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The War of 1812
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The War of 1812

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  1. The War of 1812 Ch. 6 Sec. 4

  2. The Decision For War • 1808- James Madison defeats Pinckney to become president. • US about to enter an international crisis with Britain. • Madison tried to avoid war.

  3. Election 1808 James Madison Charles Pinckney

  4. Non-Intercourse Act • To get the British to stop seizing American ships, Madison asked Congress to pass the Non-Intercourse Act • Banned trade with France and England while authorizing the president to reopen trade with whichever country removed its restrictions first. • This plan to play France against England failed.

  5. Non-Intercourse Act

  6. Macon’s Bill Number Two • Macon’s Bill Number Two - reopened trade with both Britain and France, but if either country dropped restrictions on trade, the United States would stop importing goods from the other nation. • Napoleon announced that France would no longer restrict American trade, but it would still seize American ships.

  7. Macon’s Bill Number Two

  8. Macon’s Bill Number Two • Madison hoped this would force Britain to drop its trade restrictions. • Britain refused, US Congress passes nonimportation act against Brits. • 1812-Britain drops trade restrictions. • Two days later, US Congress declares war on Britain.

  9. The Decision for War • Most voting members of Congress were from the South and West= nicknamed “War Hawks”. • Previous trade restrictions hurt Southern and Western farmers. • Also felt the Brits were to blame with poor relations with Native Americans.

  10. The Decision for War • Tecumseh, a Shawnee leader, wanted the Native Americans to unite to protect their lands. • William Henry Harrison, governor of the Indiana territory, prepared to stop Tecumseh’s movement. • The Battle of Tippecanoe had no clear winner, but it shattered Native American confidence in their leadership. • Tecumseh and others fled to British-held Canada.

  11. Battle of Tippecanoe

  12. Battle of Tippecanoe

  13. Battle of Tippecanoe

  14. Battle of Tippecanoe

  15. The Decision For War • Looked like the British were arming and supporting the Native Americans. • June 1812, Madison asked congress to declare war on Brits and NA. • Vote split • South and West – Want war • Northeast- Against war. • Republican-led congress voted for war.

  16. Invasion of Canada • Insufficient troops and equipment, a division over the war itself, and financial concerns all added to the problems. • Madison ordered the military to invade Canada anyway. • All three American attacks against Canada failed.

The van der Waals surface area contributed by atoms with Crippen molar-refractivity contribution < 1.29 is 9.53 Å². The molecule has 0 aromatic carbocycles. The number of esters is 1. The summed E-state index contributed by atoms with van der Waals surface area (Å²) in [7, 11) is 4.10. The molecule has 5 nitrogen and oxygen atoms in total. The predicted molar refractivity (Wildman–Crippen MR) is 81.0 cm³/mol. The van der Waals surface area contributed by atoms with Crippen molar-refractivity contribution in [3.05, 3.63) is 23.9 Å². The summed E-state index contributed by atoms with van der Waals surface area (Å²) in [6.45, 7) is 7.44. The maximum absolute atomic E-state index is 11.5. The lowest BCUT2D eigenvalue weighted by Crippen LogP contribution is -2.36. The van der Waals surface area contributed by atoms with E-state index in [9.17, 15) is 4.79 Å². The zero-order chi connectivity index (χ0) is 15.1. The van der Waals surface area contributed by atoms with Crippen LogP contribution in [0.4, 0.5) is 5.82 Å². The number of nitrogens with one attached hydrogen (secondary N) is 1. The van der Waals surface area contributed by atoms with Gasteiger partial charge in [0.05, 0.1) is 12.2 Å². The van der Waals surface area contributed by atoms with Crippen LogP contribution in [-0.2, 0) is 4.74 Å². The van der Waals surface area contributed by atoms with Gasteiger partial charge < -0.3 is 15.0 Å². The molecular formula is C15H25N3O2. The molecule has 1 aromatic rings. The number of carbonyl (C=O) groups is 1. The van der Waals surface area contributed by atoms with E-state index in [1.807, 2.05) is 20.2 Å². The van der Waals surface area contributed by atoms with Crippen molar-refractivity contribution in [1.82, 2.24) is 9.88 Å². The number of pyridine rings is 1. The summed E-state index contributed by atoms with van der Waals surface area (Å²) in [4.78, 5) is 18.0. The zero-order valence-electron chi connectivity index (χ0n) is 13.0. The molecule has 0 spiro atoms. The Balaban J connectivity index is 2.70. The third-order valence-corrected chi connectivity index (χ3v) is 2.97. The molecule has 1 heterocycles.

17. The Invasion of Canada • The next year, Commodore Oliver Perry secretly arranged for the construction of a fleet on the coast of Lake Erie. • On September 10, 1813, the fleet attacked the British fleet on Lake Erie. Britain surrendered. • Later, the Canadian militia stopped an American attack from the east at the Battle of Stony Creek. • By the end of 1813, the United States had not conquered any territory in Canada.

  18. Battle of Lake Erie

  19. Battle of Lake Erie

  20. Battle of Stony Brook

  21. The War Ends • In 1814 a British fleet landed troops near Washington, D.C. • Capitol seized, White House and Capitol set on fire. Madison and other officials flee. • The next British attack was on Baltimore. Baltimore was ready, and the British abandoned their attack. • That same month, British soldiers moved into New York. American naval forces defeated the British fleet. The British retreated to Montreal.

  22. Washington D.C. on Fire

  23. Washington D.C. on Fire

  24. The War Ends • New England’s opposition to war increased. • Harford Convention • Call for several constitutional amendments that would increase New England’s political power.

  25. Hartford Convention

  26. The Battle of New Orleans • In 1815 a British fleet landed near New Orleans. • The American commander, General Andrew Jackson, had troops use cotton bales to absorb British bullets. • The result was an American victory. • Jackson a national hero. • War of 1812 resulted in great American nationalism.

  27. Battle of New Orleans

  28. Battle of New Orleans

  29. Battle of New Orleans

  30. Andrew Jackson

  31. End of the War • On December 24, 1814, in the European city of Ghent, negotiators signed the Treaty of Ghent, ending the War of 1812. • The treaty restored prewar boundaries but did not mention neutral rights, and no territory changed hands. • Increased American prestige overseas and created a new feeling of patriotism and national unity.

  32. Treaty of Ghent